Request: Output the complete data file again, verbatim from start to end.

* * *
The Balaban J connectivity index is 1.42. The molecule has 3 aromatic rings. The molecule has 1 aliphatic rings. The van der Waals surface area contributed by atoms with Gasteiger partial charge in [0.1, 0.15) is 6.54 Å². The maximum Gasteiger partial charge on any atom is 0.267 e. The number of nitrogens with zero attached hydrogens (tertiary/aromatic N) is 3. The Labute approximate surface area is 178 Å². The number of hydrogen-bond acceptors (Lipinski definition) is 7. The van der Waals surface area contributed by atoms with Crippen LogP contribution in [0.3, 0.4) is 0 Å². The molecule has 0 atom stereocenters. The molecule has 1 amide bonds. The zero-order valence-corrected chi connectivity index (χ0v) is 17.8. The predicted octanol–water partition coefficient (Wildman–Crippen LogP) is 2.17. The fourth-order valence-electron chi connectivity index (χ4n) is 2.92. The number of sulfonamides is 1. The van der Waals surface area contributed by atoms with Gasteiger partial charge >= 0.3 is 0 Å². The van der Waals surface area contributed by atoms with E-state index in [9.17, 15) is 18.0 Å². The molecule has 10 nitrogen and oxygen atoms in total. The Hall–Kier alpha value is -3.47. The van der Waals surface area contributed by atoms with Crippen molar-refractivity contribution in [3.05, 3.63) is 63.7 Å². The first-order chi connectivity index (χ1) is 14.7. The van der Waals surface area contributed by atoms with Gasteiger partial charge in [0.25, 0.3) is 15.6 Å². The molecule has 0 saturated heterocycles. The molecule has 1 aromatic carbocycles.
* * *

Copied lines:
The Balaban J connectivity index is 1.42. The molecule has 3 aromatic rings. The molecule has 1 aliphatic rings. The van der Waals surface area contributed by atoms with Gasteiger partial charge in [0.1, 0.15) is 6.54 Å². The maximum Gasteiger partial charge on any atom is 0.267 e. The number of nitrogens with zero attached hydrogens (tertiary/aromatic N) is 3. The Labute approximate surface area is 178 Å². The number of hydrogen-bond acceptors (Lipinski definition) is 7. The van der Waals surface area contributed by atoms with Crippen LogP contribution in [0.3, 0.4) is 0 Å². The molecule has 0 atom stereocenters. The molecule has 1 amide bonds. The zero-order valence-corrected chi connectivity index (χ0v) is 17.8. The predicted octanol–water partition coefficient (Wildman–Crippen LogP) is 2.17. The fourth-order valence-electron chi connectivity index (χ4n) is 2.92. The number of sulfonamides is 1. The van der Waals surface area contributed by atoms with Gasteiger partial charge >= 0.3 is 0 Å². The van der Waals surface area contributed by atoms with E-state index in [9.17, 15) is 18.0 Å². The molecule has 10 nitrogen and oxygen atoms in total. The Hall–Kier alpha value is -3.47. The van der Waals surface area contributed by atoms with Crippen molar-refractivity contribution in [3.05, 3.63) is 63.7 Å². The first-order chi connectivity index (χ1) is 14.7. The van der Waals surface area contributed by atoms with Gasteiger partial charge in [0.25, 0.3) is 15.6 Å². The molecule has 0 saturated heterocycles. The molecule has 1 aromatic carbocycles.